Role of Medical Thoracoscopy and Closed-Blind Pleural Biopsy in Undiagnosed Exudative Pleural Effusions: A Single-Center Experience of 348 Patients

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Medical thoracoscopy (MT) performed either with rigid or the semirigid thoracoscope has been shown to have diagnostic accuracy superior to closed-blind pleural biopsy (CBPB) in exudative pleural effusions (EPE), which remain undiagnosed after thoracentesis. However, in resource-constrained settings, CBPB continues to be performed. In this study, we compare the outcome of thoracoscopy with CBPB.


This was a retrospective analysis of data collected over a 10-year period (2004 to 2014) of patients who underwent pleural biopsy for the evaluation of undiagnosed EPE. We report the comparative procedural yield and safety of CBPB and MT.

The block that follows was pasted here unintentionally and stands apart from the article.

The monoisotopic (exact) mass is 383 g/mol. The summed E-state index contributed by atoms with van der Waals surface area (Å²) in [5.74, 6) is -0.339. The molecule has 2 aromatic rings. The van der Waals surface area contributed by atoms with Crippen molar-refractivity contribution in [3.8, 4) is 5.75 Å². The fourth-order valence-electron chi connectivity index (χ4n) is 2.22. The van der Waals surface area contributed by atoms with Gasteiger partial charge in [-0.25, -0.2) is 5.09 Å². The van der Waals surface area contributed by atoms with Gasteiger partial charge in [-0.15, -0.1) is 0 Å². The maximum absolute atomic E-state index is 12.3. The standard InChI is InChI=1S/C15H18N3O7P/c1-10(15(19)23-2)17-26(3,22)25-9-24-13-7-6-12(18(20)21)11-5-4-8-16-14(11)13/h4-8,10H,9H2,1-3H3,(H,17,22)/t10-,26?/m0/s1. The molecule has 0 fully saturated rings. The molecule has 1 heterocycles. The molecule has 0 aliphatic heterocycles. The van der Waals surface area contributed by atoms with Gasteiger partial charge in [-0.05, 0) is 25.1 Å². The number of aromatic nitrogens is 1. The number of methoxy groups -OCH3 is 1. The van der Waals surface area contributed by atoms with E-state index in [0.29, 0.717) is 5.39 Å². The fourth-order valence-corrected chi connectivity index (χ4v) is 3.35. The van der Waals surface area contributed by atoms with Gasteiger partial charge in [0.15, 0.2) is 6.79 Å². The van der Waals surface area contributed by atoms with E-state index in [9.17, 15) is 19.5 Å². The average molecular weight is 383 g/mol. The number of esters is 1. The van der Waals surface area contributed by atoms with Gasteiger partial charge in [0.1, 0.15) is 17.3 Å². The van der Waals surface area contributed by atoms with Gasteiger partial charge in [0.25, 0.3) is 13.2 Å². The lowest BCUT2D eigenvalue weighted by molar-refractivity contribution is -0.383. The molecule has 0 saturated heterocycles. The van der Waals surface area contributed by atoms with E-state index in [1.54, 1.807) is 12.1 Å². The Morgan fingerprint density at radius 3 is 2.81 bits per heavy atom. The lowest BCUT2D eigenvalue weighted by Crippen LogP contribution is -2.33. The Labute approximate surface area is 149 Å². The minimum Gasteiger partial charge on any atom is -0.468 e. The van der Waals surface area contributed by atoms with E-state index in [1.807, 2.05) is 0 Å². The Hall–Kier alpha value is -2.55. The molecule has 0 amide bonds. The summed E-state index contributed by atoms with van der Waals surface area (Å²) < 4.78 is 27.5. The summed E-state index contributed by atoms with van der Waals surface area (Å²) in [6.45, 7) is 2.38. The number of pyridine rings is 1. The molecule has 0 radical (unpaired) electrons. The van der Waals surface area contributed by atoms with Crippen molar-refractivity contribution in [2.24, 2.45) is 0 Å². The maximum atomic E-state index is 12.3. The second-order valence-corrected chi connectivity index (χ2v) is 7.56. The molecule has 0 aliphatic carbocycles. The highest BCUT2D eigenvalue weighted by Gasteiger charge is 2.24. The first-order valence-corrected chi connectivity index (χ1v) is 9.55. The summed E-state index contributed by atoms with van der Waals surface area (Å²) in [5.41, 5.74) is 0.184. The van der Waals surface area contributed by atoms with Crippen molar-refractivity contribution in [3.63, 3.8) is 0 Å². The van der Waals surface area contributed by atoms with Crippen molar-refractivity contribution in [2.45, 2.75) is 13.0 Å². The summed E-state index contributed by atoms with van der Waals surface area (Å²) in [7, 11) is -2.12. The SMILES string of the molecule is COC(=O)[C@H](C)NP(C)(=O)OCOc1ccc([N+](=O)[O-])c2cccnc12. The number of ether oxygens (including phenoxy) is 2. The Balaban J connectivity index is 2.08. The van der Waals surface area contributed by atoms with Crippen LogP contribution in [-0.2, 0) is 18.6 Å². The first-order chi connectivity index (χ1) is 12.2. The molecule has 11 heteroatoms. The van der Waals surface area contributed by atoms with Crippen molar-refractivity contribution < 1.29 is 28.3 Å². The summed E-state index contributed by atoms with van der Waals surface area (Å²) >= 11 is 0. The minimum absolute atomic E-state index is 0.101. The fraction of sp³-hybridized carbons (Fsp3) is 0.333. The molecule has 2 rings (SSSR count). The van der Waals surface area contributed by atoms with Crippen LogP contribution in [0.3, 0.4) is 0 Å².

During the study period, 84 and 264 patients (mean age, 49.8 y) underwent CBPB and MT, respectively. No clinical or radiologic finding could predict the correct histologic diagnosis with reasonable certainty in patients with undiagnosed EPE. The procedural yield of MT was significantly higher than CBPB (93.2% vs. 84.5%, P=0.02). The yield of MT significantly improved when chest ultrasound was used to guide the choice and point of entry of the thoracoscope (98.7% vs. 90.6%, P=0.04). Thoracoscopy was associated with mortality and complication rates of 0.37% and 5.6%, respectively, whereas the complication rate with CBPB was 8.3% with no mortality.


MT is the procedure of choice in the evaluation of undiagnosed EPE, due to its higher success rate and an acceptable safety profile. However, in centers where thoracoscopy is not feasible, CBPB should be performed in preference to initiating empiric treatment.

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